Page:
Plum Pudding

  • 3 cups fine bread crumbs, one day old 
  • 1 1/2 cups raisins 
  • 1/2 teaspoon salt 
  • 1/2 cup currants 
  • 3/4 teaspoon ground cinnamon 
  • 1/4 cup candied orange peel, chopped 
  • 1/2 teaspoon ground nutmeg 
  • 1/4 cup candied lemon peel, chopped 
  • 1/4 teaspoon ground cloves 
  • 1/4 cup candied citron, chopped
  •  2/3 cup brown sugar, firmly packed 
  • 1/4 cup dates, chopped 
  • 3/4 cup milk, scalded 
  • 1/2 cup tart apples, chopped 
  • 6 eggs, well beaten 
  • 1/4 cup rum, brandy, or cider 
  • 1/3 pound suet, ground 

Combine crumbs with salt, spices, and brown sugar. Stir in the scalded milk and cool. Mix in eggs and suet, then add all the fruits and rum, brandy, or cider. Work mixture with your hands to distribute fruit evenly. Place in a greased 2-quart mold. Seal securely with lid or foil and stand on a rack in the bottom of a kettle. Add enough boiling water to cover the mold halfway. Cover kettle tightly and steam over a low heat for 5 to 6 hours. Add more boiling water when necessary. Serve warm with Hard Sauce.

Mincemeat Pie

  • 2 pounds lean beef, ground 
  • 1 pound suet, ground 
  • 2 pounds sugar 
  • 5 pounds tart apples (pared, cored, and chopped)
  •  2 pounds muscat raisins 
  • 1 pound currants 
  • 1 pound sultana raisins 
  • 1/2 pound citron, chopped 
  • 1/2 pound orange peel, chopped 
  • 1 tablespoon salt 
  • 1 teaspoon cinnamon 
  • 1 teaspoon allspice 
  • 1 teaspoon mace 
  • 1 quart boiled cider (about) 
  • Brandy 
  • Pastry for a 2-crust pie

Mix beef, suet, sugar, fruit, salt, spices, and cider in a large kettle. Cover and simmer, stirring frequently, for 2 hours. Add cider if needed. Stir in brandy to taste. Pack into sterilized 1-quart jars, seal securely, store in a cool place, and allow to mellow at least 1 month before using. Makes 5 jars.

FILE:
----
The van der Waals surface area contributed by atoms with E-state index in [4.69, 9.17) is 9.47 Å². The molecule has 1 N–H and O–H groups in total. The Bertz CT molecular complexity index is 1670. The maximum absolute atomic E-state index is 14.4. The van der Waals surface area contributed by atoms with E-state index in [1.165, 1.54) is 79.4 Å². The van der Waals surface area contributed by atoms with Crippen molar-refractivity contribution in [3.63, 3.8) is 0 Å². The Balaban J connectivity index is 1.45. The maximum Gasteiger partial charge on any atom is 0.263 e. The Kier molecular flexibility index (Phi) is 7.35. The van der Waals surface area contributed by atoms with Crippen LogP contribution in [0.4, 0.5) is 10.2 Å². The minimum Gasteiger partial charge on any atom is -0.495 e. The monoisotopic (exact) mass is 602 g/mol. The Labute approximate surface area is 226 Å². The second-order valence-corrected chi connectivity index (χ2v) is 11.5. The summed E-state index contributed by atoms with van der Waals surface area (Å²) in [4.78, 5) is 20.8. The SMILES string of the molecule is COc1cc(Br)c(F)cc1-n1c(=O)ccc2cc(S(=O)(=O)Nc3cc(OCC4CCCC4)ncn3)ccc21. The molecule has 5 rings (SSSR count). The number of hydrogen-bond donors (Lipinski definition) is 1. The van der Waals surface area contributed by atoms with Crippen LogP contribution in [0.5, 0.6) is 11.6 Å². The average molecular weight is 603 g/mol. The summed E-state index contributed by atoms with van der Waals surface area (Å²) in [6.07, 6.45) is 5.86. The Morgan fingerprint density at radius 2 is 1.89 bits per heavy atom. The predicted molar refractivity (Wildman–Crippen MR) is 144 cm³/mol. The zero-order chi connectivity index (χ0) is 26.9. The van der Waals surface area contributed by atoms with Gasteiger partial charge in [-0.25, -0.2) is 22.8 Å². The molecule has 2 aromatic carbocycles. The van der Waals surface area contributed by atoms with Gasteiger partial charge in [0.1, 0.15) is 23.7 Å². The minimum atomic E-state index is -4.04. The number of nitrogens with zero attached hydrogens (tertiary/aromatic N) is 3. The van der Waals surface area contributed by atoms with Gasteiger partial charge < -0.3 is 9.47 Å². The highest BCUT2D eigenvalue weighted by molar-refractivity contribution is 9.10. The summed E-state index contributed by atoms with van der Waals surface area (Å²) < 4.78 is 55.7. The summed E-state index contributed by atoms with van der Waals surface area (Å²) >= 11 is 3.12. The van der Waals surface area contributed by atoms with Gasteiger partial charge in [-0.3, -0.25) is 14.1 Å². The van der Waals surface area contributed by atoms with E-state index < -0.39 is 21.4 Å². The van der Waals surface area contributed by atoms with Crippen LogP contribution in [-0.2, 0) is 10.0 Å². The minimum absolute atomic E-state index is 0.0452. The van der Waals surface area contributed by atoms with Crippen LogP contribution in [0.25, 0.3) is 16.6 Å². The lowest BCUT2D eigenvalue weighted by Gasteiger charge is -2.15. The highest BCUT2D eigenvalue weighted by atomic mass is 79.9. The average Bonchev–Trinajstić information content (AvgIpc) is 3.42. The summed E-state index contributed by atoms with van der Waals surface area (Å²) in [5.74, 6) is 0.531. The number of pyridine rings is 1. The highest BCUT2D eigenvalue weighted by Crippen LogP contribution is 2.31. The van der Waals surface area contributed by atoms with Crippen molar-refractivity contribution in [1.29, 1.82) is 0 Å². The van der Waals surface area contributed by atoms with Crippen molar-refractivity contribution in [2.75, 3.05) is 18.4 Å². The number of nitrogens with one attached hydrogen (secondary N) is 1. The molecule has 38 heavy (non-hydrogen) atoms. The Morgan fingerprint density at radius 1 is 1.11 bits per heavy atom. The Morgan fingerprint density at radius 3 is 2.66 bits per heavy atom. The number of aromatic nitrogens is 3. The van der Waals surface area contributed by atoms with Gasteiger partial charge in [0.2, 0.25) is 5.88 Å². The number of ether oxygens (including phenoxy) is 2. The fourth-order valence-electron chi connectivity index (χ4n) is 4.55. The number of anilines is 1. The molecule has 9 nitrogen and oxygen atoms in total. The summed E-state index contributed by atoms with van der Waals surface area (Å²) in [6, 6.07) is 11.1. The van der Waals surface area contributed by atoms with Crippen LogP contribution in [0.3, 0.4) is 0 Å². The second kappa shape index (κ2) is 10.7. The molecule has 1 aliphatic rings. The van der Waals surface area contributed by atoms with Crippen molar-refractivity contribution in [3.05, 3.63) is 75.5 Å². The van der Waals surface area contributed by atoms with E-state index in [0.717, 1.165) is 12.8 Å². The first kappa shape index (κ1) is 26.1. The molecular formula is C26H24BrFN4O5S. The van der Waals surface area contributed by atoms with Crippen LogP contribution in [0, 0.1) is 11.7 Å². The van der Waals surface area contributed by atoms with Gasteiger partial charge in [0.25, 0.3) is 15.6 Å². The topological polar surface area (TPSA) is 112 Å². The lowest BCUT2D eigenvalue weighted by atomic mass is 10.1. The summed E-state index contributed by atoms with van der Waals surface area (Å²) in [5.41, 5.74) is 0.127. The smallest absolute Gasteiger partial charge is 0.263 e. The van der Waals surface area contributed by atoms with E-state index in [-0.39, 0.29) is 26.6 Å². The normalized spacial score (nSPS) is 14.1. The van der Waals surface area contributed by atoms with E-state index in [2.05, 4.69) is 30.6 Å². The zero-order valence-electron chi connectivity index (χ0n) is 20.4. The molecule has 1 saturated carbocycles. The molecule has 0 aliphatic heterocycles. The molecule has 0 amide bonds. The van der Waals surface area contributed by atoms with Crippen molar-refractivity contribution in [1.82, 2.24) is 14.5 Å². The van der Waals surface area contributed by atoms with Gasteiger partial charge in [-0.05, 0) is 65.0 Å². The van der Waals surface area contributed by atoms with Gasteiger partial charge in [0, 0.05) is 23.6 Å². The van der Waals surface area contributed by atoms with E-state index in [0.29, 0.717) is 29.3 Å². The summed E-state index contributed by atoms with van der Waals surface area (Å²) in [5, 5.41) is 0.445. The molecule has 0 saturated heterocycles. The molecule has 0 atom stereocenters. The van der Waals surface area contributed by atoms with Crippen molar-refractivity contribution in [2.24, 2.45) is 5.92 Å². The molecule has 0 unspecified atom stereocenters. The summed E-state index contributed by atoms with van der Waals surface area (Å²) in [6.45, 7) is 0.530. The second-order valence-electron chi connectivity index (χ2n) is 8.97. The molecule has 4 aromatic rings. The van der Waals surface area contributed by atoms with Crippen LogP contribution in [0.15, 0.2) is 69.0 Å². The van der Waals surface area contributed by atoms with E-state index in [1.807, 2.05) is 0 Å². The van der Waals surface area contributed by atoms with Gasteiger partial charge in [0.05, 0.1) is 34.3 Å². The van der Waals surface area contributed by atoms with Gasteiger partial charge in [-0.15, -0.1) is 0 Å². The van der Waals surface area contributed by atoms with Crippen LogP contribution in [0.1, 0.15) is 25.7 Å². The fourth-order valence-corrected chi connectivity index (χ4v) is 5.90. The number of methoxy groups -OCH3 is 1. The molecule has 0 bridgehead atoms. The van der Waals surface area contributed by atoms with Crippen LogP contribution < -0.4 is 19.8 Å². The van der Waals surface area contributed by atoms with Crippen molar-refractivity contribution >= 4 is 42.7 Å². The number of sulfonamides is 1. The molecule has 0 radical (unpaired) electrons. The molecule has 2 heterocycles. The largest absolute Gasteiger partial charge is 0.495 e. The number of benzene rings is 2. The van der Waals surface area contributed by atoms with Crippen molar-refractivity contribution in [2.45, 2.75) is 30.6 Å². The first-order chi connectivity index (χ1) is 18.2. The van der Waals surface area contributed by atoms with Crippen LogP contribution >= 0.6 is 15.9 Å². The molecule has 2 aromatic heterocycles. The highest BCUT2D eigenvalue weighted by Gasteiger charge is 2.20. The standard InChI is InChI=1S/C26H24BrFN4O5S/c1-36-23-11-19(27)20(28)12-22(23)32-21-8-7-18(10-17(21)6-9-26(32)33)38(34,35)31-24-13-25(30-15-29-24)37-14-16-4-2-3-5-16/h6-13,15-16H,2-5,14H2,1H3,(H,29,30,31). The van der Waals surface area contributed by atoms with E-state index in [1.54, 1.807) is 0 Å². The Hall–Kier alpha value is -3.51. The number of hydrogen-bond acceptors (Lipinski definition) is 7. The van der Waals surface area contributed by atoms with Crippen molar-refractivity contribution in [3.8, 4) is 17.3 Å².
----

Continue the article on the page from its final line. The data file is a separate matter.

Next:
To make the pie: Line a 9-inch pie pan with pastry. Spoon in enough mincemeat to fill the pan and cover with remaining pastry, rolled thin. Seal securely and slash top in several places so steam can escape. Bake in a preheated 450° oven for 30 minutes. Serve warm. 

And, of course the most important part of the traditional Thanksgiving is ….


  • 40.0 gal Unpasturized Apple juice or cider
  • 3.0 lb Brown Sugar
  • 4 oz Cinnamon
  • 2 oz Whole Cloves
  • Nottingham Ale yeast

Mix all these ingredients until sugar is completely dissolved. Place this mixture in a clean VENTED container and allow to ferment for 20 days. Carefully decant mixture, leaving the strube that settles on the bottom of the vessel, into a new clean container and allow to ferment an additional 14 days then bottle in tightly corked bottles. After another 10 days, the cider is ready to drink but it can be enjoyed for up to a year. (ABV ~15%)

Apple Jack

Take one to ten gallons of good hard cider (see above) and place in a soft sided sealed container (wooden barrel or modern plastic jug). FREEZE this solution.

Carefully chip away the ice revealing the Apple Jack below (typically 60-80 proof).

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Published by Michael Carver

My goal is to bring history alive through interactive portrayal of ordinary American life in the late 18th Century (1750—1799) My persona are: Journeyman Brewer; Cordwainer (leather tradesman but not cobbler), Statesman and Orator; Chandler (candle and soap maker); Gentleman Scientist; and, Soldier in either the British Regular Army, the Centennial Army, or one of the various Militia. Let me help you experience history 1st hand!